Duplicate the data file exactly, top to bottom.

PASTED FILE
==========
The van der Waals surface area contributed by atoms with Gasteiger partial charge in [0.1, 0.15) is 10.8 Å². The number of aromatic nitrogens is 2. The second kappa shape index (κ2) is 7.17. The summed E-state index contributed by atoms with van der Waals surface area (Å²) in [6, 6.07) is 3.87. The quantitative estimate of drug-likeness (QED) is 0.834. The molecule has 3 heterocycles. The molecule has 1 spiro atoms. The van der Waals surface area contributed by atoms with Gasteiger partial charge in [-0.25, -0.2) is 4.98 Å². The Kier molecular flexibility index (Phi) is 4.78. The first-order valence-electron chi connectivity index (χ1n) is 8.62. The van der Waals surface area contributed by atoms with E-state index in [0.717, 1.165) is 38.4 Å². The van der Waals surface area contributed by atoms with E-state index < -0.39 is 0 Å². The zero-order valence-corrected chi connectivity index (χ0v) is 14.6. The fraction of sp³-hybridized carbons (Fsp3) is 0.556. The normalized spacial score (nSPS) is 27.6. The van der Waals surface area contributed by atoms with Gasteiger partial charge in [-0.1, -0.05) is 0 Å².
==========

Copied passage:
The van der Waals surface area contributed by atoms with Gasteiger partial charge in [0.1, 0.15) is 10.8 Å². The number of aromatic nitrogens is 2. The second kappa shape index (κ2) is 7.17. The summed E-state index contributed by atoms with van der Waals surface area (Å²) in [6, 6.07) is 3.87. The quantitative estimate of drug-likeness (QED) is 0.834. The molecule has 3 heterocycles. The molecule has 1 spiro atoms. The van der Waals surface area contributed by atoms with Gasteiger partial charge in [-0.25, -0.2) is 4.98 Å². The Kier molecular flexibility index (Phi) is 4.78. The first-order valence-electron chi connectivity index (χ1n) is 8.62. The van der Waals surface area contributed by atoms with E-state index in [0.717, 1.165) is 38.4 Å². The van der Waals surface area contributed by atoms with E-state index < -0.39 is 0 Å². The zero-order valence-corrected chi connectivity index (χ0v) is 14.6. The fraction of sp³-hybridized carbons (Fsp3) is 0.556. The normalized spacial score (nSPS) is 27.6. The van der Waals surface area contributed by atoms with Gasteiger partial charge in [-0.1, -0.05) is 0 Å².